Portugal’s story is a fascinating Game of Thrones brew of intrigue, plotting and conquest rendered bittersweet with tragic love stories, ribald kings and romantic heroes, and Alentejo is the perfect place to come to see some of the best relics of this complex history.
From Roman temples to grisly chapels, here are some our favourite historical highlights from across the region.
Castelo de Marvão
The striking Castelo de Marvão, perched high on a ridge that rises to a peak, is built out of layer upon layer of history. Marvão’s mountaintop location has been used for strategic purposes since pre-Roman times, by the peoples who built the prehistoric monuments that sprinkle the plains around Castelo de Vide.
But it was the Romans who first built a settlement here – a hilltop lookout for the town of Ammaia that they built at the foot of the hill. Half-Galician Moorish noble Ibn Maruán built the first village on the hilltop itself, out of the ruins of the Roman city.
Capela dos Ossos, Évora
The Capela dos Ossos serves as a chilling reminder of the gruesome side of Iberian Christianity, which saw the viciousness of the Inquisition. The walls of this grisly chapel are built out of the bones of thousands of victims of the Inquisition, stolen by the morbid monks from graveyards throughout the city.
The chapel is part of the grim Igreja de São Francisco, itself a vast, grey cavern of soaring Gothic arches.
Roman Temple, Évora
Évora is littered with magnificent churches and monuments, so much so that nowhere in Alentejo boasts more historical sites. Perhaps it’s crowning jewel, however, is the ruined Roman Temple, a relic that looks back to the capital’s humble beginnings as a small Roman settlement named Ebora.
It once stood on one edge of the main public square, or forum, which would have served as the Roman town’s principal meeting place and market. The building you see today is not original, but is rather a romantic reconstruction built in the late 19th century by the Italian architect Giuseppe Cinatti.
Braganza Ducal Palace, Vila Viçosa
Between the 13th and 19th centuries Vila Viçosa was one of the most important locations in the Alentejo, as the site of an magnificent ducal palace, built by the powerful Braganza dynasty. From the early 1500s the Braganzas lived in this vast and monumental grey marble palace, set on an even vaster, bone-white courtyard.
From end to end the three-storey building is longer than a football field and its frowsty rooms are stuffed full of antiques and priceless pieces collected by the nobles. Catherine of Braganza, the much-misunderstood wife of Charles II of England, was born here in 1638.
Castelo de Evoramonte
Perched romantically on a barren hill in the Serra de Ossa, high above the surrounding plains, the massive round towers of the Castelo de Evoramonte (Evoramonte Castle) are visible for tens of kilometres. The castle has been an eyrie watching out for attack and invasion since the time of the Reconquest.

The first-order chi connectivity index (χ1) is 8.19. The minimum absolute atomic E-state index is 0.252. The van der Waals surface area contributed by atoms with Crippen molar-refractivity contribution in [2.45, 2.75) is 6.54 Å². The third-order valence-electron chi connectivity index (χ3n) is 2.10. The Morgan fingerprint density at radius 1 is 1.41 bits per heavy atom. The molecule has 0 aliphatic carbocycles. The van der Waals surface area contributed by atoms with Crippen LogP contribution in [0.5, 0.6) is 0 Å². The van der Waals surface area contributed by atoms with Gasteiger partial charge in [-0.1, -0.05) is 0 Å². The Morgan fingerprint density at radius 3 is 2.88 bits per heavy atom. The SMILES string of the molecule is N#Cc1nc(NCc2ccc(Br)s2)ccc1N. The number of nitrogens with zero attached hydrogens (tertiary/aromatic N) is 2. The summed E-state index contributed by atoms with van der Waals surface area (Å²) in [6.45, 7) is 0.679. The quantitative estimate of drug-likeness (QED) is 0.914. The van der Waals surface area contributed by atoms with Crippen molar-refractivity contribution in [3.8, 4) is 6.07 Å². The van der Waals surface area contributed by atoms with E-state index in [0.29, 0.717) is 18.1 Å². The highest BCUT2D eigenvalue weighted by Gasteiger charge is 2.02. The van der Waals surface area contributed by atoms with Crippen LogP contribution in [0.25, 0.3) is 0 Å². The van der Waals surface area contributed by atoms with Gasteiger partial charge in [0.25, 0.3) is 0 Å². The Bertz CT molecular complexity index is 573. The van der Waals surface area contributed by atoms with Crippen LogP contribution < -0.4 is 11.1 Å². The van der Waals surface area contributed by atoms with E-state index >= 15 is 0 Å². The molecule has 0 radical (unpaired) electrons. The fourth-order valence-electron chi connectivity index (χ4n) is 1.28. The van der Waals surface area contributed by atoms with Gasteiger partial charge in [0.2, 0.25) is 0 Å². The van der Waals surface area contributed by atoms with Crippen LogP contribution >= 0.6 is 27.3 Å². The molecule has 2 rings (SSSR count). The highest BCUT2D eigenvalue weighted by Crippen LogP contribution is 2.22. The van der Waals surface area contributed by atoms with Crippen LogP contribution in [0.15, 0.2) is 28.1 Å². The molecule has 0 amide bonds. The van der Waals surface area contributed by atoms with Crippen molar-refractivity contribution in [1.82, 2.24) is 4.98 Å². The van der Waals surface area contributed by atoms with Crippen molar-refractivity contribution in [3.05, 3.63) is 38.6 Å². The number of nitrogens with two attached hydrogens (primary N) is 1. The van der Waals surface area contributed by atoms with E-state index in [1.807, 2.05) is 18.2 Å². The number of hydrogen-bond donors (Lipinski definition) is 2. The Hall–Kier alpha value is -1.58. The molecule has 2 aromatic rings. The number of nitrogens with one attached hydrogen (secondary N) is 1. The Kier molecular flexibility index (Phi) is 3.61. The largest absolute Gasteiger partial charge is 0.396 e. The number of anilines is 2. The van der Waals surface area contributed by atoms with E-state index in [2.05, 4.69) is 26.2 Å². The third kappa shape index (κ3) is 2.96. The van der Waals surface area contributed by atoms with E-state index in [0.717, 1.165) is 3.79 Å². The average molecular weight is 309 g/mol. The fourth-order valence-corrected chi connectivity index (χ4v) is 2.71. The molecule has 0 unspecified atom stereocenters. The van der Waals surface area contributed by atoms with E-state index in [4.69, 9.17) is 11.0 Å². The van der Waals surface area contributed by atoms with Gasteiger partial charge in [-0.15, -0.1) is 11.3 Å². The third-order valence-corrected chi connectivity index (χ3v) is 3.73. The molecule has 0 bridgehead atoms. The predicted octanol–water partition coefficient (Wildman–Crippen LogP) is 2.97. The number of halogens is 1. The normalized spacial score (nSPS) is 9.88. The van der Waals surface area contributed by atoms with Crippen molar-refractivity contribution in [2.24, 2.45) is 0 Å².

The views from the battlements are breathtaking, and wandering around the tiny village that spreads around the castle’s feet within the secondary walls is a delight.
Castelo de Elvas
This spectacular garrison town (and UNESCO World Heritage Site) crouches behind massive star-shaped fortifications a stone’s throw from the Spanish border.
Wandering the winding, whitewashed alleys, which run like mycelia around the old Moorish castle, is a delight. Elvas’s ancient fortress sits at the highest point in the city, commanding a sweeping view of the plains from the battlements. Like most Alentejo fortresses it’s a hodge-podge of Roman, Moorish and Christian Reconquista.
Menhirs and megaliths
Explore the countryside around Évora, Castelo de Vide and Monsaraz and find stone circles older than Stonehenge and vast pinnacles of Neolithic worked stone pointing to the sky like giant fingers. One of the most famous examples is the Cromleque dos Almendres outside Évora, but the countryside around Monsaraz is also covered with prehistoric monuments.
The Xerez Cromlech consists of 50 small standing stones around a central 4m menhir, while the Menir do Outeiro at nearly 6m tall is one of the largest freestanding menhirs in Europe.
The dolmen churches
Despite the rigours of the Inquisition, one of the Catholic Church’s great strengths has been its ability to assimilate the sacred traditions of other faiths into its own. In Portugal it is most concretely seen in the Alentejo, where prehistoric sacred dolmens have been incorporated into chapels and churches.
The most famous of these is the Anta de Pavia in Mora – a tiny town 50km north of Évora. There’s a similar chapel at São Brissos in Montemor-o-Novo.